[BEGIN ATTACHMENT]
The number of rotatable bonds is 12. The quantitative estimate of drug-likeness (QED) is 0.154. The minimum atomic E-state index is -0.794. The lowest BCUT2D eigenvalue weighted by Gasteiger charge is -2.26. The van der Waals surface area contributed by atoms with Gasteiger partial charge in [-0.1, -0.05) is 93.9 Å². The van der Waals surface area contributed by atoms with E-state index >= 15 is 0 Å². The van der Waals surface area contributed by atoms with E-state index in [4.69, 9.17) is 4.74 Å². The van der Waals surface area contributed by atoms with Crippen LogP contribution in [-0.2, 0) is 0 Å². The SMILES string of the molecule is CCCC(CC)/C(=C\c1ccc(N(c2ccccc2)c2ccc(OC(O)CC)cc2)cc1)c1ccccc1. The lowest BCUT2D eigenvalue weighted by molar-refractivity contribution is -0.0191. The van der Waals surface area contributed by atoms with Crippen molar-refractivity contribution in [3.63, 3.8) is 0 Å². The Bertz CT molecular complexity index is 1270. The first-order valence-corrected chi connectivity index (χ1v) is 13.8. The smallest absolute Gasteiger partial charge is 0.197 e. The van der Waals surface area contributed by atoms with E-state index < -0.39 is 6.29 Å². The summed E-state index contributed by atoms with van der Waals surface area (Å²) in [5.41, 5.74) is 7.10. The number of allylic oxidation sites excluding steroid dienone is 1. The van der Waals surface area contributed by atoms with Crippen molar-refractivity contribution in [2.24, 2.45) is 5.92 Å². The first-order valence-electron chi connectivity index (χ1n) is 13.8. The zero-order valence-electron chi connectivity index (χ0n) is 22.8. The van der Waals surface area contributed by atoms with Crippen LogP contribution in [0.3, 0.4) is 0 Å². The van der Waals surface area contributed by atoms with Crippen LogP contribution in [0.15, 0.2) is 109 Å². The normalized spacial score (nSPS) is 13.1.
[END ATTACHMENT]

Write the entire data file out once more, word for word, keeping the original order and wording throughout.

The number of rotatable bonds is 12. The quantitative estimate of drug-likeness (QED) is 0.154. The minimum atomic E-state index is -0.794. The lowest BCUT2D eigenvalue weighted by Gasteiger charge is -2.26. The van der Waals surface area contributed by atoms with Gasteiger partial charge in [-0.1, -0.05) is 93.9 Å². The van der Waals surface area contributed by atoms with E-state index >= 15 is 0 Å². The van der Waals surface area contributed by atoms with E-state index in [4.69, 9.17) is 4.74 Å². The van der Waals surface area contributed by atoms with Crippen LogP contribution in [-0.2, 0) is 0 Å². The SMILES string of the molecule is CCCC(CC)/C(=C\c1ccc(N(c2ccccc2)c2ccc(OC(O)CC)cc2)cc1)c1ccccc1. The lowest BCUT2D eigenvalue weighted by molar-refractivity contribution is -0.0191. The van der Waals surface area contributed by atoms with Crippen molar-refractivity contribution in [3.63, 3.8) is 0 Å². The Bertz CT molecular complexity index is 1270. The first-order valence-corrected chi connectivity index (χ1v) is 13.8. The smallest absolute Gasteiger partial charge is 0.197 e. The van der Waals surface area contributed by atoms with E-state index < -0.39 is 6.29 Å². The summed E-state index contributed by atoms with van der Waals surface area (Å²) in [5.41, 5.74) is 7.10. The number of allylic oxidation sites excluding steroid dienone is 1. The van der Waals surface area contributed by atoms with Crippen molar-refractivity contribution in [2.24, 2.45) is 5.92 Å². The first-order valence-electron chi connectivity index (χ1n) is 13.8. The zero-order valence-electron chi connectivity index (χ0n) is 22.8. The van der Waals surface area contributed by atoms with Crippen LogP contribution in [0.3, 0.4) is 0 Å². The van der Waals surface area contributed by atoms with Crippen LogP contribution in [0.15, 0.2) is 109 Å². The normalized spacial score (nSPS) is 13.1.